Should You Buy a New Car Before the Tariffs Hit?
Whatever your position on President Trump’s proposed tariffs, the fact is they will raise prices on a host of consumer items, including cars. Experts estimate that Trump’s 25 percent tariffs on imported auto parts and automobiles will add as much as $7,000 to the cost of the average-priced new car. Even if last month’s proposed agreement in principle between Trump and European Commission President Jean-Claude Juncker to scrap tariffs between these two trading partners holds up, consumers are already seeing price increases because of U.S. tariffs on steel and aluminum imports.
So, should you buy a new car now, before these additional tariffs hit?
In addition to the increased cost of buying a new car once tariffs are in place, Reuters recently reported that such tariffs could raise insurance premiums, boost repair costs, and even increase the theft of more cars for their parts, based on comments submitted to the U.S. Commerce Department by insurance industry analysts, manufacturers, and trade groups.
And if you think you’re protected because you own an American automobile, guess again, because up to 50 percent of parts for cars assembled in this country are imported. In addition, any new cars not subject to the import tariff would likely see their prices increase anyway.
“If you artificially inflate the price of some cars to be uncompetitive, you give the lower-priced cars a buffer to raise their prices,” Ivan Drury, senior manager of industry analysis at Edmunds, an online auto research guide, told CNBC. “At the end of the day, it would just mean higher prices for everyone.”
Still another consideration is the effect of panic buying. If everyone rushes to buy a car before the tariffs take effect, that in itself could boost prices at least temporarily over and above the new tariff rates.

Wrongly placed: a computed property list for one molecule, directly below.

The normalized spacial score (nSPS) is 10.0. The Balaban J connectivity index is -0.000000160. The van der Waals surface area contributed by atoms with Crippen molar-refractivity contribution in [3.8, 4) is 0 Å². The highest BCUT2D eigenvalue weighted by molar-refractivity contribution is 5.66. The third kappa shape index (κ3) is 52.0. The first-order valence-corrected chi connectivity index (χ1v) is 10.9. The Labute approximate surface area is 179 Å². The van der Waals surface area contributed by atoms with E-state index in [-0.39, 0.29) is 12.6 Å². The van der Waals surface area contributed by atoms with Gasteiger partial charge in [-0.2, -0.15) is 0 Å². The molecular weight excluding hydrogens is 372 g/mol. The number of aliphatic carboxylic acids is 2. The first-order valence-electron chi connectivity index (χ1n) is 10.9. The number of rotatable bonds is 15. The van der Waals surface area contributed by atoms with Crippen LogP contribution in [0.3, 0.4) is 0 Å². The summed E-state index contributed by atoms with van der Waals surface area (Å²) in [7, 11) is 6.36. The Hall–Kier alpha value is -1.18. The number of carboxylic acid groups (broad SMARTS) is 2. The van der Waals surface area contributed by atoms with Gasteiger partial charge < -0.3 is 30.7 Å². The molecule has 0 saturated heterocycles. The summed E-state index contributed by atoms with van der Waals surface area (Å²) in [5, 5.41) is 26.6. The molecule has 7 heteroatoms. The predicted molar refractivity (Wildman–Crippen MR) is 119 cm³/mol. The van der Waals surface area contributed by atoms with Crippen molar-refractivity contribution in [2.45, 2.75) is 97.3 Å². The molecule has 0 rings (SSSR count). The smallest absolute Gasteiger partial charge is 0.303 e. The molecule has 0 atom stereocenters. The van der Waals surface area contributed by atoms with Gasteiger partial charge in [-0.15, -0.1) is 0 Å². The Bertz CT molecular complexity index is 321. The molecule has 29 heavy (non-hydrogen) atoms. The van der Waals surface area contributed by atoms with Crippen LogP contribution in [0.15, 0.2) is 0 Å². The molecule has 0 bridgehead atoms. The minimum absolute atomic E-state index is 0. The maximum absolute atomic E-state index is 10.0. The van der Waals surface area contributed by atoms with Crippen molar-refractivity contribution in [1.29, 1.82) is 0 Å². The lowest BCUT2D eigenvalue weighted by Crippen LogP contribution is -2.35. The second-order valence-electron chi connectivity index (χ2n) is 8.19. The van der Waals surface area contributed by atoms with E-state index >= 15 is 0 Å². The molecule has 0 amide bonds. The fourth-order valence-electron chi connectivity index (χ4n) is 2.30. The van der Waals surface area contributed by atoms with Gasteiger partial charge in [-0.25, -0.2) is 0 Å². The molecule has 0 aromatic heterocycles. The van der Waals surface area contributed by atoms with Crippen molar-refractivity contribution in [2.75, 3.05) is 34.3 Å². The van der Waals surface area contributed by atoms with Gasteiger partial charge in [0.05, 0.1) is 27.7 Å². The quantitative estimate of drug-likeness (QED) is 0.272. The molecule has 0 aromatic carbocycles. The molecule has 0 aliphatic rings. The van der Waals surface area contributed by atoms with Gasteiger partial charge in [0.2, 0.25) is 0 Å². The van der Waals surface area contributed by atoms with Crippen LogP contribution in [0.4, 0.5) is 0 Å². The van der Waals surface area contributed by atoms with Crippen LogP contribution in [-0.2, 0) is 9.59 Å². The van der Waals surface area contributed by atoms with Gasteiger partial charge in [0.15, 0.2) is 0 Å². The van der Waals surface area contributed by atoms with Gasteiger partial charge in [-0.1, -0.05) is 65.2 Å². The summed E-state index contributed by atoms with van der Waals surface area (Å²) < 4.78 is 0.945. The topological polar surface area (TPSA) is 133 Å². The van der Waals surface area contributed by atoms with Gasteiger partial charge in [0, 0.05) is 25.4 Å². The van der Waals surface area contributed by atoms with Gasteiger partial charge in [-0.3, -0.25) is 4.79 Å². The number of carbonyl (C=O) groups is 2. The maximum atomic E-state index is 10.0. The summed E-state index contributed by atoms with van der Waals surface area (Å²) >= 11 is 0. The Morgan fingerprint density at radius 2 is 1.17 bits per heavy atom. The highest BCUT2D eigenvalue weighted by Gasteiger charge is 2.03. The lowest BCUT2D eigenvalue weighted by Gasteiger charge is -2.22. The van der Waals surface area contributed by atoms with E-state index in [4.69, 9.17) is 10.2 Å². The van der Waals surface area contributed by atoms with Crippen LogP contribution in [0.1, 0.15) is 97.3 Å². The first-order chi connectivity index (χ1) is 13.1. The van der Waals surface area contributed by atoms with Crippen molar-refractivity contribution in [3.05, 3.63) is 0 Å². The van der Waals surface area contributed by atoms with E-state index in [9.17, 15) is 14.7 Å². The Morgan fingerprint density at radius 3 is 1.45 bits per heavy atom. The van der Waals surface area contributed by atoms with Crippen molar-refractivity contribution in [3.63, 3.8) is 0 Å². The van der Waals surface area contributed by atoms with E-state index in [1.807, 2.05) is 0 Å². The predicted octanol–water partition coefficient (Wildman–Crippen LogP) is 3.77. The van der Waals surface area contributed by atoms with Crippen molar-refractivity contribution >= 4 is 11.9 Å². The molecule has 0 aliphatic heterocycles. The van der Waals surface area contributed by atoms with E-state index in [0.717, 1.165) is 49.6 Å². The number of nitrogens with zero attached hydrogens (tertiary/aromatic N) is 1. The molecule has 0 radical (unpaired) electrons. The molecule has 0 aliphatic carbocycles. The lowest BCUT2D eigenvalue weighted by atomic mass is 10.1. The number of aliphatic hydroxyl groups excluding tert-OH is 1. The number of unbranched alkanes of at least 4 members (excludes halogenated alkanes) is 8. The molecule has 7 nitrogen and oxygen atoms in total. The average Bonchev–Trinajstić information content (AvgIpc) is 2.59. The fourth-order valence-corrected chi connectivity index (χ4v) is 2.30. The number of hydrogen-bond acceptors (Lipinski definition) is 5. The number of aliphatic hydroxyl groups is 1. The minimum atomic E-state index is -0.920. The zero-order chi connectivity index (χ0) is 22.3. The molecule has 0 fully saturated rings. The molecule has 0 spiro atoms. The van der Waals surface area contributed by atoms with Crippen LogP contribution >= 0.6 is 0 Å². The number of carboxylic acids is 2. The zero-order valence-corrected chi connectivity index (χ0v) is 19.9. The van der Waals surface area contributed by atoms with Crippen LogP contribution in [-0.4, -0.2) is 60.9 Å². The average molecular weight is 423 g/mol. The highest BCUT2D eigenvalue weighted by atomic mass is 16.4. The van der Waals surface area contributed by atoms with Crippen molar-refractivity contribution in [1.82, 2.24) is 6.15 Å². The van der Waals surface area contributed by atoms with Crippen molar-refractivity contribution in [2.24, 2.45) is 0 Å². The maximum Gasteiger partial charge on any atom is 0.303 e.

All this is in addition to the fact that vehicle prices always go up, tariffs or no. And interest rates are rising as well, given the Federal Reserve’s recent moves to stem what it sees as inflationary trends, so the cost of a new car loan is already up.
So should you buy a new car now? Experts are divided. CBS News reported that the U.S. government must go through many steps before imposing tariffs on cars, so “technically it could take months before an actual tariff is implemented.” Indeed, the Commerce Department has until mid-February 2019 to complete its investigation into whether considerations of “national security” can be invoked to raise auto-related import tariffs, the same tack Trump used to impose the steel and aluminum tariffs earlier this year.
Jeff Schuster, president of Americas Operation and Global Vehicle Forecasting for researcher LMC Automotive, disagrees.
“There isn’t more than about 60 days of inventory at dealerships, so it wouldn’t take more than a month or two to affect consumers [once tariffs are implemented],” he told CNBC.
The best advice seems to be to watch the news, and if tariffs are implemented, decide what to do then. If “you’re psychologically there, you want the new car, you have the money and all those things line up, that’s, in my opinion, more important than trying to chase this ghost of ‘when is the perfect time to buy,’ ” Eric Lyman, a chief analyst for TrueCar, told CBS.
We agree. Don’t rush to buy a car quickly unless you’re already contemplating such a purchase. If a new car has already been on your radar, you should be doing your homework before setting foot in a dealership. You should be comparing interest rates and getting pre-approved for a loan. Then start looking. Research all vehicles in your price range, and make a list of must-have features. Never fall in love with a particular make or model, and never buy a car without taking it for a long test drive. Do your research on the various dealers in your area, as well, to make sure you’re dealing with reputable sellers.
A car is the second-largest purchase most people make after buying a house. If you’re a renter, it’s the largest. And if you buy well and maintain it, it’s an asset that will last you for years, long after the payments are over. Don’t let the pressure of impending tariffs or rising interest rates or any other consideration push you into making a move you’re not ready for and haven’t researched thoroughly.
In the meantime, let Billshark take a close look at the bills you already have. You’ll be surprised at how much money we can save you!